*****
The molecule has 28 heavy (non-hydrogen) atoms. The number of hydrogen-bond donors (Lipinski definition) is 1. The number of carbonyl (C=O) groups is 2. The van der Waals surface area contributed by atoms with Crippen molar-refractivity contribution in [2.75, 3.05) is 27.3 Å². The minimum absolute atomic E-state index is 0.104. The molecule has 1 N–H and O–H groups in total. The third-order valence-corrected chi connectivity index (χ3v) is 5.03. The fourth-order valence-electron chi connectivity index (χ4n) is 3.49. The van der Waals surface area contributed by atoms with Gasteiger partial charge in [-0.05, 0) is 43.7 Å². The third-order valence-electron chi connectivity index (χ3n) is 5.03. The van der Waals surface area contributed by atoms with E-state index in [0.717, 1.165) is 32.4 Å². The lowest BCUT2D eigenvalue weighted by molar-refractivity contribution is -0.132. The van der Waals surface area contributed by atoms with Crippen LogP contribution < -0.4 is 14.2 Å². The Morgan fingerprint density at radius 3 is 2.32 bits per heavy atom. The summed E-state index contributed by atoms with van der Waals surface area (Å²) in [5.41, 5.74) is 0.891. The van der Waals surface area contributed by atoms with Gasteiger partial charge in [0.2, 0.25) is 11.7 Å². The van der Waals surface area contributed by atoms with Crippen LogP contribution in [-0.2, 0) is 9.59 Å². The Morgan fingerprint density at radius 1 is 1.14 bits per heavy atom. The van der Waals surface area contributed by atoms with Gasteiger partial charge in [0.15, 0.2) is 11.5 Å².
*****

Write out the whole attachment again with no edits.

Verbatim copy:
The molecule has 28 heavy (non-hydrogen) atoms. The number of hydrogen-bond donors (Lipinski definition) is 1. The number of carbonyl (C=O) groups is 2. The van der Waals surface area contributed by atoms with Crippen molar-refractivity contribution in [2.75, 3.05) is 27.3 Å². The minimum absolute atomic E-state index is 0.104. The molecule has 1 N–H and O–H groups in total. The third-order valence-corrected chi connectivity index (χ3v) is 5.03. The fourth-order valence-electron chi connectivity index (χ4n) is 3.49. The van der Waals surface area contributed by atoms with Gasteiger partial charge in [-0.05, 0) is 43.7 Å². The third-order valence-electron chi connectivity index (χ3n) is 5.03. The van der Waals surface area contributed by atoms with E-state index in [0.717, 1.165) is 32.4 Å². The lowest BCUT2D eigenvalue weighted by molar-refractivity contribution is -0.132. The van der Waals surface area contributed by atoms with Crippen LogP contribution < -0.4 is 14.2 Å². The Morgan fingerprint density at radius 3 is 2.32 bits per heavy atom. The summed E-state index contributed by atoms with van der Waals surface area (Å²) in [5.41, 5.74) is 0.891. The van der Waals surface area contributed by atoms with Gasteiger partial charge in [0.2, 0.25) is 11.7 Å². The van der Waals surface area contributed by atoms with Crippen LogP contribution in [-0.2, 0) is 9.59 Å². The Morgan fingerprint density at radius 1 is 1.14 bits per heavy atom. The van der Waals surface area contributed by atoms with Gasteiger partial charge in [0.15, 0.2) is 11.5 Å².